In this day of computer ordering, it’s sometimes hard for booksellers to have a relationship with a sales rep. But there are so many good reps out there, I wanted to make a list of what makes a good one, and why all booksellers should push to have one.
– A good rep stays in touch, even when it’s not buying season. They communicate backlist offers, share interesting book-related tidbits when they come across something they think is interesting. Getting to know your rep is the best way to have a relationship, not just with the rep, but with the publishing company as well.
– Reps are understanding about life getting in the way of business. The last few months have been very distracting for me at the bookstore and my reps have been wonderful about my lack of focus. With the rescheduling I’m doing, no one is making me feel bad, they’ve all been wonderfully understanding.
– Reps can save you. Sometimes, event books don’t arrive when expected. We are having an event with Victoria Kann, the author of the wildly popular Pinkalicious series on Saturday. I noticed that we were missing the newest book that I know I ordered in the fall on Edelweiss. Well, my rep tracked down the problem to an incorrect setting for canceling back orders and the books are on the way, for today. I thought I had done the order, and with Elizabeth’s move it’s been hard to keep all the balls in the air, so I assumed everything was done.
– Reps are your friend. If you take the time to get to know your rep you’ll find they not only are interesting book lovers with strong opinions about titles, they are people who might love the same music as you or share the same hobby. Yesterday, I had an interesting email exchange with a rep about my life changes and her cat’s brain surgery. We both wished each other the best and have followed with each other. I’m actually Facebook friends with several of my reps and I love that. It’s a great way to get to know them as people and they’re such fun.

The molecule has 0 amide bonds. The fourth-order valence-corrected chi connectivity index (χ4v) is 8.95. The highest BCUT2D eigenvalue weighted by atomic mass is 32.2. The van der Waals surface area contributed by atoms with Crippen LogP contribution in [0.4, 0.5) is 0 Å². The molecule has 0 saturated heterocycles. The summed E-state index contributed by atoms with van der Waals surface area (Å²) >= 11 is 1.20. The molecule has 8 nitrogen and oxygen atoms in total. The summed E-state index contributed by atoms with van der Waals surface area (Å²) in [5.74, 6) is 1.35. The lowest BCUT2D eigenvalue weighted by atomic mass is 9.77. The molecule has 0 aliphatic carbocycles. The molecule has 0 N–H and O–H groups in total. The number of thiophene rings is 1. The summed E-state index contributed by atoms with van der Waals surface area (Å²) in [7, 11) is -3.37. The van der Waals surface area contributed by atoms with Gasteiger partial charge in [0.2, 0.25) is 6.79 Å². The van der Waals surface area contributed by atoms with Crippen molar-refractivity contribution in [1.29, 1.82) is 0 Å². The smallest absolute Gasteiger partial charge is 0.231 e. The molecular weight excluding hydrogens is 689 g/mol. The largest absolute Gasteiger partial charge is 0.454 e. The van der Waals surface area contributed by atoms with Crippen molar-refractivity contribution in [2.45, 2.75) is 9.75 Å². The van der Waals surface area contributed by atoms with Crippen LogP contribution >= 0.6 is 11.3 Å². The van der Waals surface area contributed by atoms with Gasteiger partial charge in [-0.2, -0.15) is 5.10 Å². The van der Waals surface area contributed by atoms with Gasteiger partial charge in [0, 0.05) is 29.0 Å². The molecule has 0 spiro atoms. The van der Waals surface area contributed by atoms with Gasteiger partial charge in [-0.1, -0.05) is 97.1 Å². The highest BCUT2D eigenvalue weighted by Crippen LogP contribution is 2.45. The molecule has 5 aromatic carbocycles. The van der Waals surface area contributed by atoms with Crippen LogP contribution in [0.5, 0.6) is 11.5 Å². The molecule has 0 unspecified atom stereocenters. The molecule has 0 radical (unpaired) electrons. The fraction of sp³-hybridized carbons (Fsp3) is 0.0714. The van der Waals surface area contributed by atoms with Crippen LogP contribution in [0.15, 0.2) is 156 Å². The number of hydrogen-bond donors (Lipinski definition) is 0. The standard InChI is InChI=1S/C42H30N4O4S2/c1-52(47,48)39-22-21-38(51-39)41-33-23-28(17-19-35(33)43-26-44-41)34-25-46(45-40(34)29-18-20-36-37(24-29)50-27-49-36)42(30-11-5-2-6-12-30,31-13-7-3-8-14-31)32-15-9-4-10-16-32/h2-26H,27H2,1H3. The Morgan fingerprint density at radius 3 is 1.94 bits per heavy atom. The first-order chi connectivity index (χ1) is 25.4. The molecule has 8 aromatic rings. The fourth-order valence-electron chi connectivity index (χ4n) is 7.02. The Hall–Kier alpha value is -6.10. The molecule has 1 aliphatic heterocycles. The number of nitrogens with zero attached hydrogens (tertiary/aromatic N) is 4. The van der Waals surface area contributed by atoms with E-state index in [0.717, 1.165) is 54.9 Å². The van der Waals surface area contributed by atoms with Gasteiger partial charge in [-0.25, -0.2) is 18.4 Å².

– Reps can help you not make ordering mistakes. This is a huge one for me. As more and more work gets shifted to computer-ordering only, I find that I miss titles as I scroll through pages and pages of books on the computer at night after work. My reps have often called or emailed and said things like, “Did you mean to skip the new Rick Riordan?” Um, no! Thanks for catching that.
– Reps can lobby for you with the publicity department. This is HUGE. To have an advocate inside the publishing house telling the people booking the tour of the author you’ve been trying to get for years, can be extremely helpful. While it doesn’t guarantee you’ll get the author, it does mean that you’re now on the publicity radar and that’s an enormous boon.
– Reps can also help you with the credit department. Sometimes, just getting the right name of who to speak to can be enough to clear up any snafu that might be happening.
– Good reps read most as much of their list as they can. Their opinions on the frontlist titles is invaluable. Listening to them can help make you a better buyer.
Thursday’s blog will be about how to be a better buyer, because the rep/buyer relationship really only works if both sides are prepared and ready.